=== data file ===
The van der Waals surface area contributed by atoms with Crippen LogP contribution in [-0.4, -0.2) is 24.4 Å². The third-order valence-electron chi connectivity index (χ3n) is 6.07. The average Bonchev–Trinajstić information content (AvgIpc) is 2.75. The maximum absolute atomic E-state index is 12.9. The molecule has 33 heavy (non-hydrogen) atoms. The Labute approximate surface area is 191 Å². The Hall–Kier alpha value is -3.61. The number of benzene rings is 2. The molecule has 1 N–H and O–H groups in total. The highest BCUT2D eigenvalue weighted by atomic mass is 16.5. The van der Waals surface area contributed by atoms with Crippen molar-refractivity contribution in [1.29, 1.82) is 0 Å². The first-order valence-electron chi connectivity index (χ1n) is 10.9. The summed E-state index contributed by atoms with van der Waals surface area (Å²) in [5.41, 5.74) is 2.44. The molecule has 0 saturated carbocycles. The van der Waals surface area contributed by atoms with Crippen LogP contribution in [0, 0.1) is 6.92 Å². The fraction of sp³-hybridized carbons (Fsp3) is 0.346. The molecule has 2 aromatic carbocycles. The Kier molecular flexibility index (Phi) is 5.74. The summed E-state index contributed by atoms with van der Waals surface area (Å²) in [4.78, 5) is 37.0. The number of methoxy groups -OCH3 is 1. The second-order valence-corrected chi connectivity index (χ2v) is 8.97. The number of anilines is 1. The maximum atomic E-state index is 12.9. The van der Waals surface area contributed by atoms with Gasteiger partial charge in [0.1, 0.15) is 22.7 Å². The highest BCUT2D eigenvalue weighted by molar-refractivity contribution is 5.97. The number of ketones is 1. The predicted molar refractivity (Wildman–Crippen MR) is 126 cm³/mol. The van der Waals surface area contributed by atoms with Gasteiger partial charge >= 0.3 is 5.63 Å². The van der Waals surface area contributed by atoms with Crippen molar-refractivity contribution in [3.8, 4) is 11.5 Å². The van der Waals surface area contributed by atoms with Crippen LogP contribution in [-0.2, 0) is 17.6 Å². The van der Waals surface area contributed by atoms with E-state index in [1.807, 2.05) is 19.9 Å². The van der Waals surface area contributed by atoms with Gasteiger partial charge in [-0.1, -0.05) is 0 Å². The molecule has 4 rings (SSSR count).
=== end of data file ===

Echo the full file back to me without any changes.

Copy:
The van der Waals surface area contributed by atoms with Crippen LogP contribution in [-0.4, -0.2) is 24.4 Å². The third-order valence-electron chi connectivity index (χ3n) is 6.07. The average Bonchev–Trinajstić information content (AvgIpc) is 2.75. The maximum absolute atomic E-state index is 12.9. The molecule has 33 heavy (non-hydrogen) atoms. The Labute approximate surface area is 191 Å². The Hall–Kier alpha value is -3.61. The number of benzene rings is 2. The molecule has 1 N–H and O–H groups in total. The highest BCUT2D eigenvalue weighted by atomic mass is 16.5. The van der Waals surface area contributed by atoms with Crippen molar-refractivity contribution in [1.29, 1.82) is 0 Å². The first-order valence-electron chi connectivity index (χ1n) is 10.9. The summed E-state index contributed by atoms with van der Waals surface area (Å²) in [5.41, 5.74) is 2.44. The molecule has 0 saturated carbocycles. The van der Waals surface area contributed by atoms with Crippen LogP contribution in [0, 0.1) is 6.92 Å². The fraction of sp³-hybridized carbons (Fsp3) is 0.346. The molecule has 2 aromatic carbocycles. The Kier molecular flexibility index (Phi) is 5.74. The summed E-state index contributed by atoms with van der Waals surface area (Å²) in [4.78, 5) is 37.0. The number of methoxy groups -OCH3 is 1. The second-order valence-corrected chi connectivity index (χ2v) is 8.97. The number of anilines is 1. The maximum atomic E-state index is 12.9. The van der Waals surface area contributed by atoms with Gasteiger partial charge in [0.1, 0.15) is 22.7 Å². The highest BCUT2D eigenvalue weighted by molar-refractivity contribution is 5.97. The number of ketones is 1. The predicted molar refractivity (Wildman–Crippen MR) is 126 cm³/mol. The van der Waals surface area contributed by atoms with Gasteiger partial charge >= 0.3 is 5.63 Å². The van der Waals surface area contributed by atoms with Crippen molar-refractivity contribution in [3.8, 4) is 11.5 Å². The van der Waals surface area contributed by atoms with Crippen LogP contribution in [-0.2, 0) is 17.6 Å². The van der Waals surface area contributed by atoms with E-state index in [1.807, 2.05) is 19.9 Å². The van der Waals surface area contributed by atoms with Gasteiger partial charge in [-0.1, -0.05) is 0 Å². The molecule has 4 rings (SSSR count).